The Good Liar


The Good Liar is a pacy thriller, set in the unlikely world of silver dating. Helen Mirren is Betty McLeish, a retired Oxford professor, recently widowed and seeking companionship. She meets up with Roy Courtnay (Ian McKellen), who, despite appearances, is quickly exposed to the audience as all rogue and no charm – indeed, a thoroughly bad egg. He’s a conman, masterminding sneaky schemes to ensnare gullible businessmen, and keen to relieve Betty of her rather impressive savings.

Before long, Roy has moved in to Betty’s suburban bungalow. This is a platonic arrangement, necessitated by Roy’s supposedly bad knee, which means he can’t climb the stairs to his top-floor apartment. He invites his ‘accountant’ sidekick, Vincent (Jim Carter), to visit, and together they prepare the ground for their great robbery. But Betty isn’t stupid, and she has her grandson, Steven (Russell Tovey), to look out for her…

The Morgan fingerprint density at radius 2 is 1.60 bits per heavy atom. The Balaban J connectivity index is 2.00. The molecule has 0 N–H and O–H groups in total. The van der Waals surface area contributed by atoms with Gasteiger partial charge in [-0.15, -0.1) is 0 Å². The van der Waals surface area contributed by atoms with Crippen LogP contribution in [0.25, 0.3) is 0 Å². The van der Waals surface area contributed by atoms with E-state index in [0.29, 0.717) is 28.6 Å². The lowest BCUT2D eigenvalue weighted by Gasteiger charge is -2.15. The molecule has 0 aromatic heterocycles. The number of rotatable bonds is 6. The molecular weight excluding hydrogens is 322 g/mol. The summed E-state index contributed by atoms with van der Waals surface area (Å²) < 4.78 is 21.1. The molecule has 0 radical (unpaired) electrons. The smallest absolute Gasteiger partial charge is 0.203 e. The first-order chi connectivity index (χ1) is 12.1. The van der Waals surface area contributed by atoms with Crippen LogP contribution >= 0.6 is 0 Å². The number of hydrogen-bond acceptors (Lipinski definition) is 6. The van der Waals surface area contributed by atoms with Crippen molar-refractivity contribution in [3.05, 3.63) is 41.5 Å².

The plot (based on Nicholas Searle’s novel)  is gripping, and it’s refreshing to see older actors in such meaty roles – and, indeed, to see this kind of dark thriller targeting an older audience. The Good Liar is a long way from the cosy middle-class japes of The Best Exotic Marigold Hotel; these are complex characters, played with wit and vivacity.

There are some issues. Some of the so-called twists are apparent early on, and the extended flashback sequences are a tad too expositional. The final revelation comes out of the blue, and doesn’t feel like it’s been adequately set up. And I do have a problem with aspects of the film’s worldview, where illness and infirmity are served up as karma, and where the type of house you can afford to buy determines how ‘interesting’ you are.

Still, this is a lively, slick movie, as sprightly as its veteran leads.

3.7 stars

Susan Singfield

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